The Problem with Rick Santorum, Inc.

19 02 2012

Rick Santorum is among that curious breed of folk who profess a singularly conservative theology that happens to look nothing like the belief the Bible prescribes. Otherwise known as “neo-conservative evangelicals,” these people lay claim to true Christian belief and act as if they were the mouthpiece of such belief. The more secular public has, for the most part, taken them to represent the Church as a whole, even though much of the rest of the Christian world does not understand these folks to be anything near the representations of authentic Christian belief. There is an entire swath of Christianity, in fact, who considers itself “evangelical” in the sense that it takes Scripture to be the inspired word of God and believes that Jesus is who he said he was, and who, as a result, remains steadfastly committed to the poor and disenfranchised and who support political platforms that give voice to this commitment. But you rarely hear of these folk. Why? Because our position isn’t titillating, isn’t prone to being summed up in cleverly cynical one-liners, neither provokes the political frenzy that such hyper-patriotic malcontents as the Tea Party seem singularly committed to fomenting, nor bow to the political pressures of gender or race or sexual identity politics. Our position doesn’t sell newspapers, in other words, because it isn’t prone to soundbites.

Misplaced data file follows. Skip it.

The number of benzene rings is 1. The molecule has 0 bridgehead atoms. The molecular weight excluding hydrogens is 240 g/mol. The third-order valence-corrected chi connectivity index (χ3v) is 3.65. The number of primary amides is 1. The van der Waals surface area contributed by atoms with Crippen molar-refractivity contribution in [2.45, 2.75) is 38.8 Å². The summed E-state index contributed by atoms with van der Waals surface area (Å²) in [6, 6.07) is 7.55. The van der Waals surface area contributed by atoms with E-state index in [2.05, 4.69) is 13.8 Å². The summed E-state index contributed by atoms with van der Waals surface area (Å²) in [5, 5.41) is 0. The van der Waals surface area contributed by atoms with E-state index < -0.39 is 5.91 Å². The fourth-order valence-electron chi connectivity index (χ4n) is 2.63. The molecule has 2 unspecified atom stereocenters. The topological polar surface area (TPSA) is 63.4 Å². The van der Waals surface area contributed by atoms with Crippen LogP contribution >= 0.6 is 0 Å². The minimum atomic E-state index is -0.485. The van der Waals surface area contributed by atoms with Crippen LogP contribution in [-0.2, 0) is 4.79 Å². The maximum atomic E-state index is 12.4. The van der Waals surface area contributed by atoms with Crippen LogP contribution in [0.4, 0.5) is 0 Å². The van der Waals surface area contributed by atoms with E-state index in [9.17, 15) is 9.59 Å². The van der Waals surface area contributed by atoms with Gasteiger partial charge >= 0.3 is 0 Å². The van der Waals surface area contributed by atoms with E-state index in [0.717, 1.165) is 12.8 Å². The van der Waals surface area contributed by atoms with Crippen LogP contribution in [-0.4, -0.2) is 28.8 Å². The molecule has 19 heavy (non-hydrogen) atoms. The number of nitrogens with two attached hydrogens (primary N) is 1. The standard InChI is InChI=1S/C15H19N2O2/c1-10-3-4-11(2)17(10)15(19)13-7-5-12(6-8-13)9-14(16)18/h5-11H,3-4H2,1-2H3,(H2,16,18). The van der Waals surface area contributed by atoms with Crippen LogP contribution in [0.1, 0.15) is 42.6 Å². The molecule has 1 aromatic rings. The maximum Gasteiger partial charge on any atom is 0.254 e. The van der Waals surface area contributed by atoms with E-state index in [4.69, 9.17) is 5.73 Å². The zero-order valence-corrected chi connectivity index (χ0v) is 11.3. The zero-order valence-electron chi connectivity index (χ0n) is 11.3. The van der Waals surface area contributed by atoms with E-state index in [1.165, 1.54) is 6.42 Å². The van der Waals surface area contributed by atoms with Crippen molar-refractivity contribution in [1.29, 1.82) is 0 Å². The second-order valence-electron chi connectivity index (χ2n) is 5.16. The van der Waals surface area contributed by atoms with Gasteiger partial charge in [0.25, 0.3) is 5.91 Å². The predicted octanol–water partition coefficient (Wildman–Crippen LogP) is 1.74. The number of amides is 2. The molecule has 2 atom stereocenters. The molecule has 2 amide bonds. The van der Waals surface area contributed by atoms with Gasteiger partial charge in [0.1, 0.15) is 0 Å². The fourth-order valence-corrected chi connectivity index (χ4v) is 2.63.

Tricky Rick is in another conundrum altogether, however, in that he’s a Roman Catholic, which in the eyes of many evangelicals doesn’t even count for Christian. Many of my students, most of whom come from conservative evangelical backgrounds, are quite taken aback by my insistence that Catholics are every bit as much Christians as they are. Often, even among my Catholic students, there is this disingenuous distinction between “Catholic” and “Christian.” So Mr. Santorum finds himself in a bit of a double-bind, in that many of the very people he’s courting find it difficult to accept him as one of their own. I must confess to a bit of private glee when I think of how the Republican party, which fashions itself as the bastion of true Christianity and decent family values, must choose between a Mormon, a Catholic, and a man on his third marriage. Not that I hold any grudge against any of these monikers, but the irony is, many Republicans do.

In an article from Reuters, we learn that Santorum said “the Obama administration . . . . was using ‘political science’ in the debate about climate change” and that his “agenda is ‘not about you. It’s not about your quality of life. It’s not about your jobs. It’s about some phony ideal. Some phony theology. Oh, not a theology based on the Bible. A different theology.'” He was speaking to a crowd of Tea Party conservatives (natch).

I guess I’d like to know what theology Santorum’s positions are based on, because the more I read his position statements, the more convinced I am that it’s a disingenuous blending of equal parts Bible and American Constitution, and therein lies the problem. We learn from his website that Americans need:

“… a system of governance that promotes human flourishing, seeks the common good and maximizes personal liberty. . . . Our founders understood that man’s nature is inclined toward self and sin, and that no one person or institution should have the opportunity to consolidate power, lest the freedom of others be taken away.”